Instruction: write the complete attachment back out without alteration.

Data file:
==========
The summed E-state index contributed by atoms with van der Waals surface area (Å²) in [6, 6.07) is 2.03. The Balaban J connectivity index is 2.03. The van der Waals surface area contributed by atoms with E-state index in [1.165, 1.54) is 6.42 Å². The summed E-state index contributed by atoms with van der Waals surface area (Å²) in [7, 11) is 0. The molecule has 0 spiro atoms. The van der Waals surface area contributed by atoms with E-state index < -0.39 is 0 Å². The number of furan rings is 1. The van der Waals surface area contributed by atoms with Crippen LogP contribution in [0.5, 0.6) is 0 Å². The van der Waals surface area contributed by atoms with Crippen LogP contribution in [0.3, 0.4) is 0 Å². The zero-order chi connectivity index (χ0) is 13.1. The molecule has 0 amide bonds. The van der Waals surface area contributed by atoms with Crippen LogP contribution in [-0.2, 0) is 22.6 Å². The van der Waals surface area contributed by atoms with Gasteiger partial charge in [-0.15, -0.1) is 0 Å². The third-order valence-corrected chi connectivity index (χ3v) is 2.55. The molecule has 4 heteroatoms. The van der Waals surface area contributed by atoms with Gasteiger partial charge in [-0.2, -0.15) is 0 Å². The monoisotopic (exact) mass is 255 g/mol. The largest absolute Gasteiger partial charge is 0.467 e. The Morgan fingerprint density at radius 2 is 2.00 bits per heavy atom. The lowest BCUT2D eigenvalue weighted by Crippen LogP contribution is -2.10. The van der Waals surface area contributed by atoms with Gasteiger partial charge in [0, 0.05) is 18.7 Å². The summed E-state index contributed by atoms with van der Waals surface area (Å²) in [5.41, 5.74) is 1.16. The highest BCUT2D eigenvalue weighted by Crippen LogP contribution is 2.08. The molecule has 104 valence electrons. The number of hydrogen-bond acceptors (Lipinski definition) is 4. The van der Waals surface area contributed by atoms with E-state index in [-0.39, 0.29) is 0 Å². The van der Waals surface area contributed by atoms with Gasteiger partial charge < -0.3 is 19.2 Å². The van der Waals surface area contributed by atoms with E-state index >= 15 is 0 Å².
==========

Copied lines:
The summed E-state index contributed by atoms with van der Waals surface area (Å²) in [6, 6.07) is 2.03. The Balaban J connectivity index is 2.03. The van der Waals surface area contributed by atoms with E-state index in [1.165, 1.54) is 6.42 Å². The summed E-state index contributed by atoms with van der Waals surface area (Å²) in [7, 11) is 0. The molecule has 0 spiro atoms. The van der Waals surface area contributed by atoms with E-state index < -0.39 is 0 Å². The number of furan rings is 1. The van der Waals surface area contributed by atoms with Crippen LogP contribution in [0.5, 0.6) is 0 Å². The van der Waals surface area contributed by atoms with Crippen LogP contribution in [0.3, 0.4) is 0 Å². The zero-order chi connectivity index (χ0) is 13.1. The molecule has 0 amide bonds. The van der Waals surface area contributed by atoms with Crippen LogP contribution in [-0.2, 0) is 22.6 Å². The van der Waals surface area contributed by atoms with Gasteiger partial charge in [-0.15, -0.1) is 0 Å². The third-order valence-corrected chi connectivity index (χ3v) is 2.55. The molecule has 4 heteroatoms. The van der Waals surface area contributed by atoms with Gasteiger partial charge in [-0.2, -0.15) is 0 Å². The monoisotopic (exact) mass is 255 g/mol. The largest absolute Gasteiger partial charge is 0.467 e. The Morgan fingerprint density at radius 2 is 2.00 bits per heavy atom. The lowest BCUT2D eigenvalue weighted by Crippen LogP contribution is -2.10. The van der Waals surface area contributed by atoms with Gasteiger partial charge in [0, 0.05) is 18.7 Å². The summed E-state index contributed by atoms with van der Waals surface area (Å²) in [5.41, 5.74) is 1.16. The highest BCUT2D eigenvalue weighted by Crippen LogP contribution is 2.08. The molecule has 104 valence electrons. The number of hydrogen-bond acceptors (Lipinski definition) is 4. The van der Waals surface area contributed by atoms with E-state index in [-0.39, 0.29) is 0 Å². The van der Waals surface area contributed by atoms with Gasteiger partial charge < -0.3 is 19.2 Å². The van der Waals surface area contributed by atoms with E-state index >= 15 is 0 Å².